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lateral +‎ -ism


lateralism (countable and uncountable, plural lateralisms)

  1. (uncountable) An organizational structure in which competing interests of equal power negotiate with each other.
    • 2007, Rachel Sherman, Class Acts: Service and Inequality in Luxury Hotels, →ISBN, page 88:
      Thus, career ladders existed in the industry as a whole, not in the Royal Court itself, which contributed to a sense of lateralism rather than hierarchy in the hotel. Lateralism was also reflected in the Royal Court's minimal specialization, largely because of its size.
    • 2012, S.A. Cropper, Michael C. Jackson, & Paul Keys, Operational Research and the Social Sciences, →ISBN, page 339:
      The appropriate organisational structure would be open with a preponderance for lateralism.
    • 2013, John Morgan, Teaching Secondary Geography as if the Planet Matters, →ISBN:
      First, there are moves towards 'environmental lateralism' as nation-states seek to join together collectively to fight climate change.
    • 2015, John Joseph Adams, Loosed Upon the World: The Saga Anthology of Climate Fiction, →ISBN:
      Democracies did particularly badly against lateralism, because their politicians were working to very short agendas. They did nothing decisive to save the ecospherre, as everything had to be balanced to appease competing interests. Lateralism ignored wealth. Soon, there were only guards, goods, and obscenely rich people left in conventional economies.
  2. (countable) A scheme for how nations work together or compete, such as multilateralism, bilateralism, unilateralism, etc.
    • 1994, Journal of International Affairs - Volume 48, page 101:
      One simple distinction commonly made among the lateralisms is the number of parties involved in the transaction.
    • 1999, L. Alan Winters, Regionalism versus Multilateralism, →ISBN, page 2:
      While I should like to believe this— especially now that US commitment to multilateralism is diluted by other "lateralisms" (Summers, 1991)-- more needs to be done before it can be considered proven beyond reasonable doubt.
    • 2009, Wolfgang Fikentscher, Law and Anthropology: Outlines, Issues, and Suggestions, →ISBN, page 160:
      There are other "lateralisms". A widely used pattern is bilateralism: International relations are regarded in a bilateral framework solely between two partners.
  3. (medicine) Dominance or specialization by one side of the body; lateralization.
    • 1888, Charles Hamilton Hughes, The Alienist and Neurologist - Volume 9, page 415:
      Tonnini has found also that there is a difference of temperature in the two sides of the body, and of sensibility in them, so that one of the salient characters of moral insanity was lateralism, or, so to speak, sensory left-handedness, that is, more sensibility on one side than on the other, and signally so on the left ; the same fact obtained with regard to motility.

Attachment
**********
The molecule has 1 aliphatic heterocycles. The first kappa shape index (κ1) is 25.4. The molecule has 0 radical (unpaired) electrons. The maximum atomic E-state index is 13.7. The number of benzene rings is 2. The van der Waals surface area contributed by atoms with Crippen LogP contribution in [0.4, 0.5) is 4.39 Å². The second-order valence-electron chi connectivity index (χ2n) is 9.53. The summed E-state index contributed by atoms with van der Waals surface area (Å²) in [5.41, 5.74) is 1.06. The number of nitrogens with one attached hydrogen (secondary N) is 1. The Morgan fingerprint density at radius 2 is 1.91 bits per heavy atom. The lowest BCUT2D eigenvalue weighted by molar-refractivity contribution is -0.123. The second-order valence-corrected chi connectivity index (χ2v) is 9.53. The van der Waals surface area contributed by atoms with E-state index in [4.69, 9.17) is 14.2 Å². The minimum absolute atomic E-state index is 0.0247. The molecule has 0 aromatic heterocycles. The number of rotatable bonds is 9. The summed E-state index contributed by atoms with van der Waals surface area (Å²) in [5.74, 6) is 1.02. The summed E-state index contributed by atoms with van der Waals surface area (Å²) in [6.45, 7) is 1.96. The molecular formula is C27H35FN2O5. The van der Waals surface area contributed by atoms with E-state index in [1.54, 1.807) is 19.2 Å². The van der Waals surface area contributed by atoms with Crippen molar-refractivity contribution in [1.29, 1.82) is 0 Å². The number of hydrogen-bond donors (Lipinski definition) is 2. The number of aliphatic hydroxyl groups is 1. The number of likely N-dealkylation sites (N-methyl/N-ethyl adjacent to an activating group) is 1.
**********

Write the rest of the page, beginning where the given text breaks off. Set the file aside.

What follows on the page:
• 1962, Richard Sydney Allison, The Senile Brain: A Clinical Study, page 49:
      Blau gives a list of some 40 tests by which handedness or " preferred lateralism " may be determined.
    • 2012, S.J. Kogan & E.S. Hafez, Pediatric Andrology, →ISBN, page 66:
      If the human testis is induced by a particular molecule, this kind of lateralism would indicate unilateral presence or absence of the molecule or its receptor.
  4. Lateral thinking; the process of approaching a subject from multiple sides, or an instance of this process.
    • 2001, Peter Davison, Reviving the muse: essays on music after modernism, page 238:
      The point of lateralism is to strike a compromise between what will sell and what ought to be explored.
    • 2004, William Gibson, Pattern Recognition, →ISBN:
      Like someone who'd learned how best to cope with chronic illness, he never allowed himself to think of his paranoia as an aspect of self. It was there, constantly and intimately, and he relied on it professionally, but he wouldn't allow it to spread, become jungle. He cultivated it on its own special plot, and checked it daily for news it might bring: hunches, lateralisms, frank anomalies.
    • 2011, Barry McCrea, In the Company of Strangers, →ISBN:
      The key queer technique that “Ithaca” showcases is lateralism, a parenthetical vision in which any given account of reality is constantly revised and expanded to house ever more elements that have been occluded or excised.
    • 2014, Dalma Kalogjera-Sackellares, Lateral Intelligence or Zsa-Zsa's Transform, →ISBN, page 112:
      Some of his verbal productions are literalisms. A fair number of them, however, are lateralisms—although superficially, many of them look like foolish literalisms.